So what does all this mean for would-be achievers?

On one hand, it’s a warning against setting unreasonable goals. The bigger the potential for positive growth a goal has, the more anxiety and stress your brain is going to create around it’s non-achievement.

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It also suggests that the common wisdom to limit your goals to a small number of reasonable, attainable objectives is good advice. The more goals you have, the more ends your brain thinks it “owns” and therefore the more grief and fear the absence of those ends is going to cause you.

On a more positive note, the fact that the brain rewards our attentiveness by releasing dopamine means that our brain is working with us to direct us to achievement. Paying attention to your goals feels good, encouraging us to spend more time doing it. This may be why outcome visualization — a favorite technique of self-help gurus involving imagining yourself having completed your objectives — has such a poor track record in clinical studies. It effectively tricks our brain into rewarding us for achieving our goals even though we haven’t done it yet!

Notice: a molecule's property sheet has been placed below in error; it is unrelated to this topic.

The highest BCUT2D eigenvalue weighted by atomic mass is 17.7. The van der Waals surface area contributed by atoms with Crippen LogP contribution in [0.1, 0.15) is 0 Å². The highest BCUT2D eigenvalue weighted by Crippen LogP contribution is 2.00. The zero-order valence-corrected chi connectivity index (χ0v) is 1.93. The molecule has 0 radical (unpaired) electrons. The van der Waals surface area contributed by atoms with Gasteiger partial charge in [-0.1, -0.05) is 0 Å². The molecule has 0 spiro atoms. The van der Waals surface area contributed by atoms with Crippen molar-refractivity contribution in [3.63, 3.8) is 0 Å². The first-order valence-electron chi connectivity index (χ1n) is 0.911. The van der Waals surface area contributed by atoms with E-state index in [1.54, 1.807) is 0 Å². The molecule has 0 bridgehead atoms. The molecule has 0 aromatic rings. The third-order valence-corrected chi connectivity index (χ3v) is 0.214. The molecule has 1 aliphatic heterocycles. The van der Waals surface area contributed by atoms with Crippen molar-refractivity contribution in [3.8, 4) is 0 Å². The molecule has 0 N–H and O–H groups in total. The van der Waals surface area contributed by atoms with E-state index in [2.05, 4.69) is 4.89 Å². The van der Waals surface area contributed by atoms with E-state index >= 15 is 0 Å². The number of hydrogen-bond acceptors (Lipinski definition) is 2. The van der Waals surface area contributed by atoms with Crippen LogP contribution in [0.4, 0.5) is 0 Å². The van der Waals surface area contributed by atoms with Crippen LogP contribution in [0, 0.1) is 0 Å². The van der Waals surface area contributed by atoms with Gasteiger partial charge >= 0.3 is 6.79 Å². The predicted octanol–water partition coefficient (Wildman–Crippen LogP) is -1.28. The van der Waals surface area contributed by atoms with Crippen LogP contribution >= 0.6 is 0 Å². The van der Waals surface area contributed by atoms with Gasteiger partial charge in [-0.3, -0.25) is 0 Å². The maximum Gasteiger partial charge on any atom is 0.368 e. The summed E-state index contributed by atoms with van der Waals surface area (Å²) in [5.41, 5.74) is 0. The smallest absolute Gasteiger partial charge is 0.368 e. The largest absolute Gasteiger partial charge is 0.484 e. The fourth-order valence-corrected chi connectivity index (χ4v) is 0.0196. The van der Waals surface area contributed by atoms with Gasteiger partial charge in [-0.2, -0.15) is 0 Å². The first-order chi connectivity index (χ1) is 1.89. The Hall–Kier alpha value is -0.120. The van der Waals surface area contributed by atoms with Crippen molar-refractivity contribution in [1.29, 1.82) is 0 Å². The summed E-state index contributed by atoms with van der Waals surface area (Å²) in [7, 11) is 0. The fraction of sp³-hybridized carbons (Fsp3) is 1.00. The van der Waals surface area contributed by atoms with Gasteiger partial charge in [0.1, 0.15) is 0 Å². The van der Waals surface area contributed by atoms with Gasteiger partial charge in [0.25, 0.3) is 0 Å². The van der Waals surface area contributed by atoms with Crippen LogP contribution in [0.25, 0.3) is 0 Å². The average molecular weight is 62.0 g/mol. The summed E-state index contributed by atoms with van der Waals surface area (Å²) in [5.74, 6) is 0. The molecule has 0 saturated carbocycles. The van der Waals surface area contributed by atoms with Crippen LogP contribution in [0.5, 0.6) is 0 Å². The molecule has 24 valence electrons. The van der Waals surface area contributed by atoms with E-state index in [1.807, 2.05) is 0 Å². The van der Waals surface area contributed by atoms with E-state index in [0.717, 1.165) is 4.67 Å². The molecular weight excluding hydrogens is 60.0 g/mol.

But ultimately, our brain wants us to achieve our goals, so that it’s a sense of who we are that can be fulfilled. And that’s pretty good news!

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Featured photo credit: Alexa Williams via unsplash.com

Reference